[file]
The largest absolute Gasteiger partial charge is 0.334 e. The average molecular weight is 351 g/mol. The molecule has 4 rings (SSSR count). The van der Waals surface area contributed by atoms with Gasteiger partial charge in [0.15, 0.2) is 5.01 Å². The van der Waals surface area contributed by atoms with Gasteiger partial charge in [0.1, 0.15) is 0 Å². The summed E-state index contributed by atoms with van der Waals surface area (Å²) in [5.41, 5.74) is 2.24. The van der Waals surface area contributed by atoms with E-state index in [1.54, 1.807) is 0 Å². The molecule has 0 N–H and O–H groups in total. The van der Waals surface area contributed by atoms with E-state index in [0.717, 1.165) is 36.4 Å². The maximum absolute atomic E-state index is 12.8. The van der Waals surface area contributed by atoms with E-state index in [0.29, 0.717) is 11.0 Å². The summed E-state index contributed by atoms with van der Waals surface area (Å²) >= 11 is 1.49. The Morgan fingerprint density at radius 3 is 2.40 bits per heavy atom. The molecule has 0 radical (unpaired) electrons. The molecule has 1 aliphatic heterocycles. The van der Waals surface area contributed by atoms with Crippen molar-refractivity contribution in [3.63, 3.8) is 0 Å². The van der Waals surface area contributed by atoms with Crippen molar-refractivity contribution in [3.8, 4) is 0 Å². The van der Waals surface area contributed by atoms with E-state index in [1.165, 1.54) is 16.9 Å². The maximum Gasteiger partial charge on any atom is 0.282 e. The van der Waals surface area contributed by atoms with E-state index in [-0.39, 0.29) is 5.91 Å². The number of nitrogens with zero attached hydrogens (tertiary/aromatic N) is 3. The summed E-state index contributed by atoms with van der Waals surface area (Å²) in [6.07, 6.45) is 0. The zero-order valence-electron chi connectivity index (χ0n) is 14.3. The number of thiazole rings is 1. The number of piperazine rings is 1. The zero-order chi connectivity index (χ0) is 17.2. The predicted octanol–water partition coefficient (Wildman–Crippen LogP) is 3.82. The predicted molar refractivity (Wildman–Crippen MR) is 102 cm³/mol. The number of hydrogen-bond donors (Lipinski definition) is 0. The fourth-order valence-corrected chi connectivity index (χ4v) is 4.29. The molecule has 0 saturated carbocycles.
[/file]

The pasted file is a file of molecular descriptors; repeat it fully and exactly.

The largest absolute Gasteiger partial charge is 0.334 e. The average molecular weight is 351 g/mol. The molecule has 4 rings (SSSR count). The van der Waals surface area contributed by atoms with Gasteiger partial charge in [0.15, 0.2) is 5.01 Å². The van der Waals surface area contributed by atoms with Gasteiger partial charge in [0.1, 0.15) is 0 Å². The summed E-state index contributed by atoms with van der Waals surface area (Å²) in [5.41, 5.74) is 2.24. The van der Waals surface area contributed by atoms with E-state index in [1.54, 1.807) is 0 Å². The molecule has 0 N–H and O–H groups in total. The van der Waals surface area contributed by atoms with E-state index in [0.717, 1.165) is 36.4 Å². The maximum absolute atomic E-state index is 12.8. The van der Waals surface area contributed by atoms with E-state index in [0.29, 0.717) is 11.0 Å². The summed E-state index contributed by atoms with van der Waals surface area (Å²) >= 11 is 1.49. The Morgan fingerprint density at radius 3 is 2.40 bits per heavy atom. The molecule has 0 radical (unpaired) electrons. The molecule has 1 aliphatic heterocycles. The van der Waals surface area contributed by atoms with Crippen molar-refractivity contribution in [3.63, 3.8) is 0 Å². The van der Waals surface area contributed by atoms with Crippen molar-refractivity contribution in [3.8, 4) is 0 Å². The van der Waals surface area contributed by atoms with E-state index in [1.165, 1.54) is 16.9 Å². The maximum Gasteiger partial charge on any atom is 0.282 e. The van der Waals surface area contributed by atoms with E-state index in [-0.39, 0.29) is 5.91 Å². The number of nitrogens with zero attached hydrogens (tertiary/aromatic N) is 3. The summed E-state index contributed by atoms with van der Waals surface area (Å²) in [6.07, 6.45) is 0. The zero-order valence-electron chi connectivity index (χ0n) is 14.3. The number of thiazole rings is 1. The number of piperazine rings is 1. The zero-order chi connectivity index (χ0) is 17.2. The predicted octanol–water partition coefficient (Wildman–Crippen LogP) is 3.82. The predicted molar refractivity (Wildman–Crippen MR) is 102 cm³/mol. The number of hydrogen-bond donors (Lipinski definition) is 0. The fourth-order valence-corrected chi connectivity index (χ4v) is 4.29. The molecule has 0 saturated carbocycles.